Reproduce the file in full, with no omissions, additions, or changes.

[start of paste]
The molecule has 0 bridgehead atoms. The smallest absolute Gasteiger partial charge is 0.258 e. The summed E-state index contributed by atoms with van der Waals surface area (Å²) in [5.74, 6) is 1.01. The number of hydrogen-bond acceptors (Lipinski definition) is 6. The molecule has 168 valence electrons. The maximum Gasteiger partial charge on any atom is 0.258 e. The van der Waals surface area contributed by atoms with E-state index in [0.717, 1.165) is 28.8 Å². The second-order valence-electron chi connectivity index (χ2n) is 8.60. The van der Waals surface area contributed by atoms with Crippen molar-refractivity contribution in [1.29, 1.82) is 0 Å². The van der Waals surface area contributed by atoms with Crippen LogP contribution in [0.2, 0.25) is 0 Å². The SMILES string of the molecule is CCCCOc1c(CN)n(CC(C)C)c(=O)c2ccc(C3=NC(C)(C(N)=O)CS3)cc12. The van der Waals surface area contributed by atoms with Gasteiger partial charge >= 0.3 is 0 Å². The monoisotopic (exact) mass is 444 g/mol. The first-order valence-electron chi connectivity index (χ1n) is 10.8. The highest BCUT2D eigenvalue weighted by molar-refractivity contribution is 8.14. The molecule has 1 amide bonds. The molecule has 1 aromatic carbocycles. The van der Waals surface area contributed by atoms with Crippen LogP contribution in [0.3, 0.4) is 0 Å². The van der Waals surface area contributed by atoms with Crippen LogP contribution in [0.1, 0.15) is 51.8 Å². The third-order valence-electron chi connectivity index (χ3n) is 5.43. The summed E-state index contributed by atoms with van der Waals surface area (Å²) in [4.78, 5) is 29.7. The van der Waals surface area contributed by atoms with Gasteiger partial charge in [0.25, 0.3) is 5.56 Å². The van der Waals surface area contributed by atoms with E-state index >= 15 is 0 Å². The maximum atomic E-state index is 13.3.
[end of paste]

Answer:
The molecule has 0 bridgehead atoms. The smallest absolute Gasteiger partial charge is 0.258 e. The summed E-state index contributed by atoms with van der Waals surface area (Å²) in [5.74, 6) is 1.01. The number of hydrogen-bond acceptors (Lipinski definition) is 6. The molecule has 168 valence electrons. The maximum Gasteiger partial charge on any atom is 0.258 e. The van der Waals surface area contributed by atoms with E-state index in [0.717, 1.165) is 28.8 Å². The second-order valence-electron chi connectivity index (χ2n) is 8.60. The van der Waals surface area contributed by atoms with Crippen molar-refractivity contribution in [1.29, 1.82) is 0 Å². The van der Waals surface area contributed by atoms with Crippen LogP contribution in [0.2, 0.25) is 0 Å². The SMILES string of the molecule is CCCCOc1c(CN)n(CC(C)C)c(=O)c2ccc(C3=NC(C)(C(N)=O)CS3)cc12. The van der Waals surface area contributed by atoms with Gasteiger partial charge >= 0.3 is 0 Å². The monoisotopic (exact) mass is 444 g/mol. The first-order valence-electron chi connectivity index (χ1n) is 10.8. The highest BCUT2D eigenvalue weighted by molar-refractivity contribution is 8.14. The molecule has 1 amide bonds. The molecule has 1 aromatic carbocycles. The van der Waals surface area contributed by atoms with Crippen LogP contribution in [0.3, 0.4) is 0 Å². The van der Waals surface area contributed by atoms with Crippen LogP contribution in [0.1, 0.15) is 51.8 Å². The third-order valence-electron chi connectivity index (χ3n) is 5.43. The summed E-state index contributed by atoms with van der Waals surface area (Å²) in [4.78, 5) is 29.7. The van der Waals surface area contributed by atoms with Gasteiger partial charge in [0.25, 0.3) is 5.56 Å². The van der Waals surface area contributed by atoms with E-state index >= 15 is 0 Å². The maximum atomic E-state index is 13.3.